[photos] Australia: B-24 Restoration

Shortly after leaving Werribee Open Range Zoo, we drove past a sign advertising a B-24 restoration in progress. yuki_onna was indifferent to a 70-year-old warbird (being sane and all) but jackwilliambell and I were compelled to visit the project.

A team of folks working under a nonprofit umbrella have been working for some years on restoring an RAAF B-24 to flying condition. The airframe had been in someone’s backyard as a shed for many years. Wings were sourced from a wreck site in the jungles of Papua New Guinea. Portions of the tailplane came from an aviation salvage yard in the United States, while other portions were fabricated as part of the project.

We received a tour from a pleasant and garrolous old gentleman who’d served as a gunner on an Australian B-24 during WWII. The hangar included maps and displays of the history of the aircraft type in the RAAF, but mostly it included the B-24 itself.

The welcoming sign.

The old bird her own self.

Starboard wing with engine mount.

Nose assembly.

Peering up at the interior from the port side.

A turbocharger for one of the engines.

Another turbocharger installed in place.

Electrical box (I think) with Pratt & Whitney logo.

Oxygen cylinders.

Cockpit assembly, nearly fully restored.

Turbo boost selector.

jackwilliambell and our guide inspect one of the enormous radial engines.

The same rogues discussing the airframe.

Our guide, his own self.

Model tri-motor created for promotional purposes.

As usual, more at the Flickr set.

© 2010, Joseph E. Lake, Jr.

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6 thoughts on “[photos] Australia: B-24 Restoration

  1. Ray Radlein says:

    When I was down in Orlando helping my wife pack up to move back home last week, I took a day off and headed 30 minutes down I-4 to Kermit Weeks’ Fantasy of Flight museum in Plant City, where they have several dozens of meticulously restored vintage aircraft, and are in the process of restoring hundreds more, ranging from pre-World War I deathtraps to a Korean War MiG-15 jet. Among their planes is the only currently flyable example of my dad’s WWII plane, the B-26 Marauder.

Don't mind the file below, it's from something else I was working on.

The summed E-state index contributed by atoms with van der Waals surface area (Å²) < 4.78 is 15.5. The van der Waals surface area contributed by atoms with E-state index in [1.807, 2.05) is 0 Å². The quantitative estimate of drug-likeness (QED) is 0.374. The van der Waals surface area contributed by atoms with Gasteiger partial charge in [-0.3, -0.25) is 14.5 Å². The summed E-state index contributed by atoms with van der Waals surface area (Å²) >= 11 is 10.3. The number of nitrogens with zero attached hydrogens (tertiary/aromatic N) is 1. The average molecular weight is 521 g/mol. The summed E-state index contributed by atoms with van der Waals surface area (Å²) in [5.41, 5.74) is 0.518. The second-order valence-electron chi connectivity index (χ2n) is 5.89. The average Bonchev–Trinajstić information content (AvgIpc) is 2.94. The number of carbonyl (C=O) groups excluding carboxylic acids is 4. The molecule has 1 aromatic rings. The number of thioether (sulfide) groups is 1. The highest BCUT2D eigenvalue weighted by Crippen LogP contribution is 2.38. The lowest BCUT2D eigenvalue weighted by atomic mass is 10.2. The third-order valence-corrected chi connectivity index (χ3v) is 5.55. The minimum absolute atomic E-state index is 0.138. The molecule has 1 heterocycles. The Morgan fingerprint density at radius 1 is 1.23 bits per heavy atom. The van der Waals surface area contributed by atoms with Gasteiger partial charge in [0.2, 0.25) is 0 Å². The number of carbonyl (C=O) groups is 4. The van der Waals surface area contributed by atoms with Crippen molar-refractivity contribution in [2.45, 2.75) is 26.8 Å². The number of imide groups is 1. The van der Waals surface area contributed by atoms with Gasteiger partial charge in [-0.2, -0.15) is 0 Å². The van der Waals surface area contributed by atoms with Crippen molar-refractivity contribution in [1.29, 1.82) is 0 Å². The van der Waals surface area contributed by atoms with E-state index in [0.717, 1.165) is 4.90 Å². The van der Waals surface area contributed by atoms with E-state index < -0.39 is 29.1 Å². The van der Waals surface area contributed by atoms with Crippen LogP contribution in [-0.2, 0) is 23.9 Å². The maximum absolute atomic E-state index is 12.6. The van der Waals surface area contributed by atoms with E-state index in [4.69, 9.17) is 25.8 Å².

I was more moved by the mere sight of it than I expected, and was thrilled by the fact that, when I told the museum guy about my father, he let me step inside the ropes and poke my head up inside the fuselage through the nose wheel well and look at and take pictures of the pilot/co-pilot station and bombardier to the front; and, I believe, the radio operator’s station — my dad’s station — right behind me.

    Aside from the scores of aircraft there, and the daily vintage plane flight demonstration (done by M. Weeks himself that day), they offer fascinating tours of the workshops where the restoration work is being done, as well as the warehouse space where future parts and projects wait in fitful slumber like so many Kings Under the Mountain, awaiting the call to return to life.

    It was neat to look up at this hangar wall and see something like twenty Alison V-1710 engines stacked neatly up to the ceiling; and opposite them, a dozen Rolls-Royce engines and as many Pratt & Whitneys, all placidly sharing wall soace with dozens of propellers. Some of their major parts aren’t even refurbished/recovered; they have a good many parts that they bought new from the US Government, which still had unopened factory-original spares which had been warehoused since World War II, waiting to be used in planes which are no longer in service. Parts of their operation look like the Indiana Jones Ark Warehouse, and other parts look like a Land of the Giants version of my computer room (shudder). Amazing stuff.

    Now that I’m home, I’ll be going through the 400+ pictures I took on my main computer and color-balancing and cropping some of the best to put on my Flickr account, right alongside my dad’s old photos.

  2. Drax says:

    Wow… I’d lose my mind if I stumbled across a goddamn B-24 being restored. Holy crap.

  3. Guess I qualify as insane too, because I definitely would have stopped. This post reminds me it’s about time to go to the Tillamook Air Museum again — every time I go out that direction of late I get the hankering.

    1. Jay says:

      Heh. Good for you. Airplane lust leans pretty hard in one gender direction, in my experience. My daughter, however, shares the enthusiasm, so what do I know?

  4. John Gibbons says:

    Fascinating stuff. I got the chance to climb all over some warbirds back in the 70s when my employer was involved with the Confederate Air Force. Hoped I might get to fly in one, but that never worked out.
    These pictures have some SF resonance as well: the section of Psychohistorical Crisis where a team attempts to reuild a WWII bomber (maybe even a B24, I can’t recall) from ancient records. Priceless scene where the engineers rediscover, and are astonished by, passive stability. And the detached cockpit reminded me of the early scene in Charlie Stross’s Fuller Memorandum, with the “cursed” White Elephant.

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